The journalism fraternity is mourning the loss of a veteran newsman, multi-Pulitzer Prize nominee, journalism professor and founder of the National Association of Black Journalists Charles Sumner “Chuck” Stone Jr., who died April 6 at an assisted-living facility in North Carolina at the age of 89.

Around AFRO newsrooms in Washington, D.C., and Baltimore, Stone was a man known for his sartorial distinction—bow ties and crew cut; his winning smiles and his ability to espouse—quite passionately—on any topic he believed to be important.

“Most people who knew Chuck had a nickname for him. Mine was ‘Boom Boom,’” recalled Moses Newson, who served as a reporter and editor of the AFRO during Stone’s tenure as editor of the {Washington Afro-American.}

“He was a gung-ho type of guy,” Newson said, explaining the moniker, “Anything that came to mind, if Chuck thought it was worth something, he would talk about it or write about it.”

And, though a member of the Black press, Stone was unafraid to take Black politicians to task or to take positions that could anger the Black community.

For example, in the Nov. 25, 1961 edition of his column, “A Stone’s Throw,” he decried the lack of impartiality in measuring Black accomplishment.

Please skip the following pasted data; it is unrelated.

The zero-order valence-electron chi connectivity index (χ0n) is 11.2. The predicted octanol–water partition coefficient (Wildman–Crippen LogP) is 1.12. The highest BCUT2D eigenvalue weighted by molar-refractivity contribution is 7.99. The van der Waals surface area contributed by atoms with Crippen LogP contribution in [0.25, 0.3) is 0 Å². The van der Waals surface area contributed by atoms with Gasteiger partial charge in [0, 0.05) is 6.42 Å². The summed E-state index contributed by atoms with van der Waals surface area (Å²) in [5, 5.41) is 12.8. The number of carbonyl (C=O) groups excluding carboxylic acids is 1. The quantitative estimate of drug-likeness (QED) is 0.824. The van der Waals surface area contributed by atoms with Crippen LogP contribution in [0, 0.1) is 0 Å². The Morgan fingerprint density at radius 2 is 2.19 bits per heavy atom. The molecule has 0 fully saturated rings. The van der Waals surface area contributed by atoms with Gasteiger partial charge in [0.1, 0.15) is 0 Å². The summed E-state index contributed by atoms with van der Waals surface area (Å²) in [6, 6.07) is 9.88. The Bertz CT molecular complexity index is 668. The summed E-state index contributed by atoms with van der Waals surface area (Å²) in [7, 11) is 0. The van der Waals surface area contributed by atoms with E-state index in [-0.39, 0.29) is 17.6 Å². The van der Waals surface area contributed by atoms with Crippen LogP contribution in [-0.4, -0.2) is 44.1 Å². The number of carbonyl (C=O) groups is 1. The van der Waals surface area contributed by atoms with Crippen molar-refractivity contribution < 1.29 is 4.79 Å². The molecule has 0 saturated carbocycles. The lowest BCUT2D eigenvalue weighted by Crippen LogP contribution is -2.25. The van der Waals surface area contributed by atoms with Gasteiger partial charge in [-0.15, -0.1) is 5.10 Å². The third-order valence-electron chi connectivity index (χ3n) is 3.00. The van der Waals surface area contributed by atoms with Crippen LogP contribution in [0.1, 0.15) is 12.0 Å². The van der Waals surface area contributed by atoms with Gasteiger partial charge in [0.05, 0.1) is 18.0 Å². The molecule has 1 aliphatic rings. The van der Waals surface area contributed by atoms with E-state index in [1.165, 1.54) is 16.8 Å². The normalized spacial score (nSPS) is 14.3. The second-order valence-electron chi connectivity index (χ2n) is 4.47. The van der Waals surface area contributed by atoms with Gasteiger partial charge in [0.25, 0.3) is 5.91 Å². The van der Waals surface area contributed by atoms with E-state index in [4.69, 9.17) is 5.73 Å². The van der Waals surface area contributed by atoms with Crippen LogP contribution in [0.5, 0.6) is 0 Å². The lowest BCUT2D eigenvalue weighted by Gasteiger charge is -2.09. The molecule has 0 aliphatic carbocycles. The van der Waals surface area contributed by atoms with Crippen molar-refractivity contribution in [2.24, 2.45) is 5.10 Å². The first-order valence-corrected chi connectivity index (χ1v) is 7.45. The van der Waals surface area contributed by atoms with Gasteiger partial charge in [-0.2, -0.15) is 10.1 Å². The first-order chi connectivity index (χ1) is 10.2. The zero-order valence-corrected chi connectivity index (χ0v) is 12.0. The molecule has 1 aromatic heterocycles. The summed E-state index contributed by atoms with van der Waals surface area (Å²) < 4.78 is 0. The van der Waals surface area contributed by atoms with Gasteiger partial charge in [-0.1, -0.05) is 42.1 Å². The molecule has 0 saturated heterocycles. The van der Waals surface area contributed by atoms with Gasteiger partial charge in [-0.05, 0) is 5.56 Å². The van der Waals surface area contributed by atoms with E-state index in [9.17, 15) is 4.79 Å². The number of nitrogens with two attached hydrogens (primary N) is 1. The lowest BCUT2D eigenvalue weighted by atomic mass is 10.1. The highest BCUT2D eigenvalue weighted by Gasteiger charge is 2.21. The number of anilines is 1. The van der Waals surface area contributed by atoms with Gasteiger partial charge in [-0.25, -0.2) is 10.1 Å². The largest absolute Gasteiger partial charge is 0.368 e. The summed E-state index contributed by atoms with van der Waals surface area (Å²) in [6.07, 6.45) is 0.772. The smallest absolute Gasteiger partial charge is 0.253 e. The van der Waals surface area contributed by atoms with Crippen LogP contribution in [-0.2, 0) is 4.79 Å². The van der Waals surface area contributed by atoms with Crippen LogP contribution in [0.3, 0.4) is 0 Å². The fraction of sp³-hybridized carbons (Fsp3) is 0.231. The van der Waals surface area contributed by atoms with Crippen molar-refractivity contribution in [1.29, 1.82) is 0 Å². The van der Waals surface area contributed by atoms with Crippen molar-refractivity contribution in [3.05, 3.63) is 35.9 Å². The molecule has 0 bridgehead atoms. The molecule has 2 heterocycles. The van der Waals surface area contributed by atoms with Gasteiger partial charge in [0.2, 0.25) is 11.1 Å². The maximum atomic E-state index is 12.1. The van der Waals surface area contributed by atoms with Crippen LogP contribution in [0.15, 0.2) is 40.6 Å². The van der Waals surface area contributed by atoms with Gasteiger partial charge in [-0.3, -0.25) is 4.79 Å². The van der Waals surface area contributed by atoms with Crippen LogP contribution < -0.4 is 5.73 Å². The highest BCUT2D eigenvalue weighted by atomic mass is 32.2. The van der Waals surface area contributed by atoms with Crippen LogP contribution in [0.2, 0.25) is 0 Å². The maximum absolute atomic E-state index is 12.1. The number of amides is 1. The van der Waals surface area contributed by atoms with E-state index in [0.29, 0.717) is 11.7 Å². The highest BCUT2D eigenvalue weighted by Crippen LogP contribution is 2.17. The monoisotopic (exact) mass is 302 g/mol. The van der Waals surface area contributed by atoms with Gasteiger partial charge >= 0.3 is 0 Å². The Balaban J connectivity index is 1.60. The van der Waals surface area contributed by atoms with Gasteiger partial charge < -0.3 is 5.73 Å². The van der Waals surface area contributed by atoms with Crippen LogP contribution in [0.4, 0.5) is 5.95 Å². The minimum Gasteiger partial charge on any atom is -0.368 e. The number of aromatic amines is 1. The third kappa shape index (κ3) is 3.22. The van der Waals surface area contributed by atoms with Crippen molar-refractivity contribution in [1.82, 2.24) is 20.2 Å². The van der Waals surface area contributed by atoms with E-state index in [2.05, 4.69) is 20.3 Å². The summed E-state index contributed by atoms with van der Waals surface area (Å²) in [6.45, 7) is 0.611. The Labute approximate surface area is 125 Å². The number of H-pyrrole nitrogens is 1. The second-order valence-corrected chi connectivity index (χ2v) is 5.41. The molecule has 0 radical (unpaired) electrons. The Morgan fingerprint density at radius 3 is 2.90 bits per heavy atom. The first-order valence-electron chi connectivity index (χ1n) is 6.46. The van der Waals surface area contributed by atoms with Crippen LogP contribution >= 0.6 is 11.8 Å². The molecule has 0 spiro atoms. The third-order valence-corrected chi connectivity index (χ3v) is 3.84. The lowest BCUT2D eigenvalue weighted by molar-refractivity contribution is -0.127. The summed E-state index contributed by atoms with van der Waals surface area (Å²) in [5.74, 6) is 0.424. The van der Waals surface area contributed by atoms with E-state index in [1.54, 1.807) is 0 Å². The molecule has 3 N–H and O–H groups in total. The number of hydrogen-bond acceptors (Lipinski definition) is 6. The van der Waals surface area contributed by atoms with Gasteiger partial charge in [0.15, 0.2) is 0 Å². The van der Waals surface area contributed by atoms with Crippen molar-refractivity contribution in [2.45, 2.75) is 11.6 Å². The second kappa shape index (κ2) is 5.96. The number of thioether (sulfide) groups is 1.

“As COLORED people we exaggerate our accomplishments and our White brethren ‘compound the felony,’” Stone wrote. “White folks are so anxious to delude us into thinking that we have more power than we honestly possess. They’ll reach down into the center of our ghetto, lift up a mediocre businessman, politician, labor leader, or just a dumb colored man and tell him: ‘You’re a colored leader.’
“And do you know this idiot will believe them?” he added.

Stone’s fearless pursuit of the truth and his dogged championing of justice and equality during a time fraught with racial turbulence went beyond the newsroom, a quality that helped him maintain relationships with celebrities such as Dr. Martin Luther King Jr., Malcolm X and Stokely Carmichael and with the everyman.

“He had a way of dealing with all people on various levels—he knew people at the higher echelons and he kept in touch with the people in the community and that was one of the things that distinguished him,” Newson said.

While at the {Washington AFRO,} Stone testified before Congress on behalf of disadvantaged seniors and made other similar appearances and outreach. But he made his arguably greatest impact during his 19-year stint, from 1972 to 1991, with the {Philadelphia Daily News}, where he served as a senior editor and columnist.

In thousands of hard-hitting columns, Stone took on the city’s politicians, law enforcement and the pressing concerns of the community.

He engendered such a level of trust that that “more than 70 criminal suspects surrendered to him first rather than to police,” fearing brutal treatment by authorities, the {Daily News} reported in an article on its website. Stone’s office was “the only Underground Railroad for criminal suspects a newspaper ever maintained,” said Richard Aregood, the newspaper’s former editorial page editor, in a Facebook tribute.